Alastair Coldhollow led a solitary life and wandered into despair from his faith. In his despair and guilt, he had resorted to a former addiction, a black brew called Witchdrale. One night, he staggered home drunk, out of habit climbed the stairs of his personal observatory, and studied the stars. He checked every constellation against his charts. While grumbling about how he couldn’t understand how he had ever thought he was the caller, the one who would usher in the halfainin, a savior. he saw that one of the constellations had changed. The pattern of stars looked like his special sword. That was the sign that the halfainin was coming! The sword in the stars pointed to the town of Thel-Mizaret.
In great excitement and renewed faith, Alistair saddles his horse and sets off for Thel-Mizaret. He decides to set up a competition that will reveal the other traits that accompany the halfainin. After the exciting trials–including the taming of a dragon–all the contestants fail. Alastair falls into despair again and heads for the nearest tavern. One thing leads to another, and instead of finding the halfainin, he ends up standing in a street surrounded by dead men while he’s holding a baby. Now what? Now what involves many bad people chasing him and the young woman he tried to pawn off the baby to.
Now what involves many bad people chasing him and the young woman he tried to pawn off the baby to.
This epic fantasy by the well-known Wayne Thomas Batson is filled with Biblical allusions, a dramatic conversion, battles, political intrigue, and a man wrestling with God. The story is exciting all the way through. Both boys and girls should enjoy the story. Though set on a fantasy world and dealing with fantasy religion and prophecies, the novel is saturated with Scripture. The character of Alastair is a fascinating look at a man with a horrendous past trying to follow God and often failing. All the characters are interesting and varied. Even though the story line is complex, it is still easy to follow.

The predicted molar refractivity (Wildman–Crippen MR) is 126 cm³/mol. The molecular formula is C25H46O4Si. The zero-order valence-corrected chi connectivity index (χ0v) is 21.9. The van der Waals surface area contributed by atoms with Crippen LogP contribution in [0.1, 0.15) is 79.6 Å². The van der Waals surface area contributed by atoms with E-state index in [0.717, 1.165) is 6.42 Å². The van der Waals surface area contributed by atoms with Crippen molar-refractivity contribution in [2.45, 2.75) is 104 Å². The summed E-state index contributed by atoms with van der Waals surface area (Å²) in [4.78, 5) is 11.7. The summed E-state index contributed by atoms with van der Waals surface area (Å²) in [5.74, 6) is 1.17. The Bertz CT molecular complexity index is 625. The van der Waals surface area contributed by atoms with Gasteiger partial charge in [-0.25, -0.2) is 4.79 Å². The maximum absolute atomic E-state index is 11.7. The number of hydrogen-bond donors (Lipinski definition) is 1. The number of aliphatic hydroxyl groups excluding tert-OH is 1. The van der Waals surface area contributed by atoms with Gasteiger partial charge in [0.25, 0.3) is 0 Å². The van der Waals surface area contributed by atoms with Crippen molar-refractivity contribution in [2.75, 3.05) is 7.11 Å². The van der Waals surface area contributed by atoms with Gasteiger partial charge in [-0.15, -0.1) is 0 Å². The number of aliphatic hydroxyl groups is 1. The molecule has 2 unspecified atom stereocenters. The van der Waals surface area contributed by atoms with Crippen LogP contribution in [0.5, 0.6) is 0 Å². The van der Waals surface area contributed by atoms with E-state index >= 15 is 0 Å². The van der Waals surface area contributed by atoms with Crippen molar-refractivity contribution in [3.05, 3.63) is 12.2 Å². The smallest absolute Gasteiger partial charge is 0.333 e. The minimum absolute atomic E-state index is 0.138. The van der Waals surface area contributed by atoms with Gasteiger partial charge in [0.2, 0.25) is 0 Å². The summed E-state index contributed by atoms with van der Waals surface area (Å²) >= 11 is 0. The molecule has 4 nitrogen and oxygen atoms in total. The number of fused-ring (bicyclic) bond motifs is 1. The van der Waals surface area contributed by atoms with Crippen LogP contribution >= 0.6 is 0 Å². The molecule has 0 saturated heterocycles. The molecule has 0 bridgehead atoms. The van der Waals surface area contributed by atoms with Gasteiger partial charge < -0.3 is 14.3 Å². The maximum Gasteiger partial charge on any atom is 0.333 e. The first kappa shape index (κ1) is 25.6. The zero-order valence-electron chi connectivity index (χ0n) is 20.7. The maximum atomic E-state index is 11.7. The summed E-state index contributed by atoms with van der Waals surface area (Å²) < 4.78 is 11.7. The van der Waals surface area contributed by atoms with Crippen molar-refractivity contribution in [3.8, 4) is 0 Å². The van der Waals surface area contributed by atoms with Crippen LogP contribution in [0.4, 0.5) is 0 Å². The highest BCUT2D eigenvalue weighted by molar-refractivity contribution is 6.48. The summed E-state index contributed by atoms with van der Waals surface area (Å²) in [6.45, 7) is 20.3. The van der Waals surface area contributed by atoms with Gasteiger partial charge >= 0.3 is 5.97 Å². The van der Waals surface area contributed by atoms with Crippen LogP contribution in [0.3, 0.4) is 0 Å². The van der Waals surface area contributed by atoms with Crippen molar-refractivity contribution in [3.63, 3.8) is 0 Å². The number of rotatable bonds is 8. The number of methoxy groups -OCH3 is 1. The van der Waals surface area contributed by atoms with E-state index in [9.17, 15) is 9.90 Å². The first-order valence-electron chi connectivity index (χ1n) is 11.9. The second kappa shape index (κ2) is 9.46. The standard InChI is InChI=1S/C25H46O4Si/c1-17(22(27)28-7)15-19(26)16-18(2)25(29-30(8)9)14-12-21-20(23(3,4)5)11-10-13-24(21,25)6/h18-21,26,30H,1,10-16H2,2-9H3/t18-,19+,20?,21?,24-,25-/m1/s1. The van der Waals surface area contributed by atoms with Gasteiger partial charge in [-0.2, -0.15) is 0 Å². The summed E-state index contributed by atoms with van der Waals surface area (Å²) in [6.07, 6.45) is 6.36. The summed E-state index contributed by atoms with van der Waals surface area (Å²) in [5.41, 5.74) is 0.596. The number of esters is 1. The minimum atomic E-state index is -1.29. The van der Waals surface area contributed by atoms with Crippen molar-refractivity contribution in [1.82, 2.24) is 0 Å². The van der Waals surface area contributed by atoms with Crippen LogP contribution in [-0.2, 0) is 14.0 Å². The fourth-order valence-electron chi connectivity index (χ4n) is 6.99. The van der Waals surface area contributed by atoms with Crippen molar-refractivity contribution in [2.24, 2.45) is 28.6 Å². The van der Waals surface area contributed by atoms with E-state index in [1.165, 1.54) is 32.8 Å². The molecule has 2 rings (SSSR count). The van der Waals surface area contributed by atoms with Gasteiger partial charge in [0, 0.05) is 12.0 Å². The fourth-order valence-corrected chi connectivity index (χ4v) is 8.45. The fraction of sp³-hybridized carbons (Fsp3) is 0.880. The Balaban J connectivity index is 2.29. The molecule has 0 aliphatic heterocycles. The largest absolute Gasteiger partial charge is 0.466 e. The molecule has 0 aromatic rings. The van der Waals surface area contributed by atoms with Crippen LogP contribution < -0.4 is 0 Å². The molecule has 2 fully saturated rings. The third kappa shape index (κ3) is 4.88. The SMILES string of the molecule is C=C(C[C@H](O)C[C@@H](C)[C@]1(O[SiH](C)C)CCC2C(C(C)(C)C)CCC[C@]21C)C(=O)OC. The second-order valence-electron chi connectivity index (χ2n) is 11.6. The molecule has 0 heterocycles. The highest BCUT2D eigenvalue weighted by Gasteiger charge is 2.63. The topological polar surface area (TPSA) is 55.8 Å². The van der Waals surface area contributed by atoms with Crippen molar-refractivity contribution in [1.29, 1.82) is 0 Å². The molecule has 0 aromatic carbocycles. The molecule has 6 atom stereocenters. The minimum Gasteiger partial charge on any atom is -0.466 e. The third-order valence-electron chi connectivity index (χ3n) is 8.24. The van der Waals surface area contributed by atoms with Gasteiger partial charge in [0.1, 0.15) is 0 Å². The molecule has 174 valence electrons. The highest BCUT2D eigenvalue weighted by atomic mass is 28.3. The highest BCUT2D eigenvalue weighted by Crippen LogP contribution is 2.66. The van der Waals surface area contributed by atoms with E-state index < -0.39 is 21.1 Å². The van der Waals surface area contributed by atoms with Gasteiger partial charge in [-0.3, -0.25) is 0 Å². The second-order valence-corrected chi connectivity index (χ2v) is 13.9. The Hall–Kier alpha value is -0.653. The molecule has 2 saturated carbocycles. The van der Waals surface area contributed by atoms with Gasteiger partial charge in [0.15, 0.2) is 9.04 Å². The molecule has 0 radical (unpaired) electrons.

I did have some reservations about the novel. Only one of the villains had a recognizable reason for being over the top evil. Another of the villains was improbably skilled in stealth and battle. The evil, plotting king will punish one man talking back to him by razing the man’s entire village. I don’t get that. Razing a village and slaughtering everyone in it weakens a kingdom. A food source, tax base, and conscriptable men are lost– but then again, this is a common enough fantasy trope that perhaps I ought not fuss about this.
More concerning to me is the romance that seems to reinforce the pernicious myth that far too many girls fall for: that if a good girl loves the bad boy enough, he will become good. Granted, the good girl in the book fell in love with a character when he was displaying only his kind and generous side. But even after learning the secrets of his past, she still pursued him.
The book has a satisfying ending
The book has a satisfying ending with hints that the evil people are not quite as vanquished as the heroes believe. I recommend this book for teens who are not too sensitive to bloodshed and for adults.
Violence: There is a lot of fantasy violence that is sometimes graphic and gruesome. People are cut into pieces. Structures are constructed of bones.
Available at Amazon, Barnes and Noble, and Spearhead Books
Lelia Rose Foreman has raised and released five children. Everyone survived. She also homeschooled fourteen years with similar results. You can find her Christian science-fiction, A Shattered World in English or Spanish. She writes science fantasy adventure, Tales from Talifar with her oldest son, a video game artist, under the name Rose Foreman. You can contact Josh Foreman at breathoflifedev.com